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Category: Energy Efficiency
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Combined Heat and Power Systems

Using energy efficiently has become a goal across industries in the past decade. Rising energy prices, an increasingly competitive marketplace, and environmental regulation of harmful pollutant emissions have all incited commercial and industrial energy users to search out the most efficient and cleanest ways to use energy.

One innovation that is finding applications in commercial, industrial, and even residential settings is what is known as Combined Heat and Power (CHP) systems. Essentially, this type of system takes the waste heat from the burning of fossil fuels and applies it to power another process. For example, a basic CHP system might generate electricity through a large gas-fired turbine. The generation of this electricity would produce a great amount of waste heat. A CHP system might apply it to heating an industrial boiler instead of allowing this heat to escape. In this way, more of the energy contained in the natural gas is used than with a simple gas turbine. This increases energy efficiency, which implies that less energy is needed to begin with (costing the user less), and fewer emissions are generated because a smaller amount of natural gas is used. Typically, a CHP system produces a given amount of electricity and usable heat with 10 to 30 percent less fuel than would be needed if the two functions were separate. A typical electric generation facility may achieve up to 45 percent efficiency in the generation process, but with the addition of a waste heat recovery unit, can achieve energy efficiencies in excess of 80 percent.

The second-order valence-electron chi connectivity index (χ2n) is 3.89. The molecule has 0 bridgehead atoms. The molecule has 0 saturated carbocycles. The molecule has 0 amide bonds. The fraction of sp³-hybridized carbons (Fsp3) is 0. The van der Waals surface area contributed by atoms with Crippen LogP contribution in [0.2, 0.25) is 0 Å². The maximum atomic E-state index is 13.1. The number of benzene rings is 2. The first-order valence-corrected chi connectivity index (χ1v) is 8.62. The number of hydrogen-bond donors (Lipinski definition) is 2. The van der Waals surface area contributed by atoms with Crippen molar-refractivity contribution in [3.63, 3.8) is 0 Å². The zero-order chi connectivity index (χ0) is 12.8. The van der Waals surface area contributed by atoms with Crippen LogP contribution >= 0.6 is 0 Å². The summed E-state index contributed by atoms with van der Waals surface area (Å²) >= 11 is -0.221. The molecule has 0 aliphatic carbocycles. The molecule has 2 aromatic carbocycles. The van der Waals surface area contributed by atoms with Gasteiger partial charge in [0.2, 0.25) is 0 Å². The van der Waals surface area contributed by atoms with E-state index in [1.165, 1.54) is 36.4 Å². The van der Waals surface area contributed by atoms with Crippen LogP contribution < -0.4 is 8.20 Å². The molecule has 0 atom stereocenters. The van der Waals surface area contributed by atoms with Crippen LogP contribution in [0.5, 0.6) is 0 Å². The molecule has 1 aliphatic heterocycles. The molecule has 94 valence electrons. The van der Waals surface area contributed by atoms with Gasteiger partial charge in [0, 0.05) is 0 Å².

CHP diagram
Combining Heat and Power gives big efficiency improvements

CHP systems can be implemented to produce as much as 300 megawatts (MW) of electricity, to as little as 20 kilowatts (kW) of electricity, depending on the electrical and usable heat needs of the facility. It is not uncommon for larger cogeneration units to be installed in a facility that has very high space and water heating requirements, but lower electricity requirements. Under this scenario, the excess electricity is easily sold to the local electric utility.


Types of Combined Heat and Power Systems

A typical CHP system consists of an electric generator, which can take the form of a gas turbine, steam turbine, or combustion engine. In addition to this electric generator, a waste heat exchanger is installed, which recovers the excess heat or exhaust gas from the electric generator to in turn generate steam or hot water.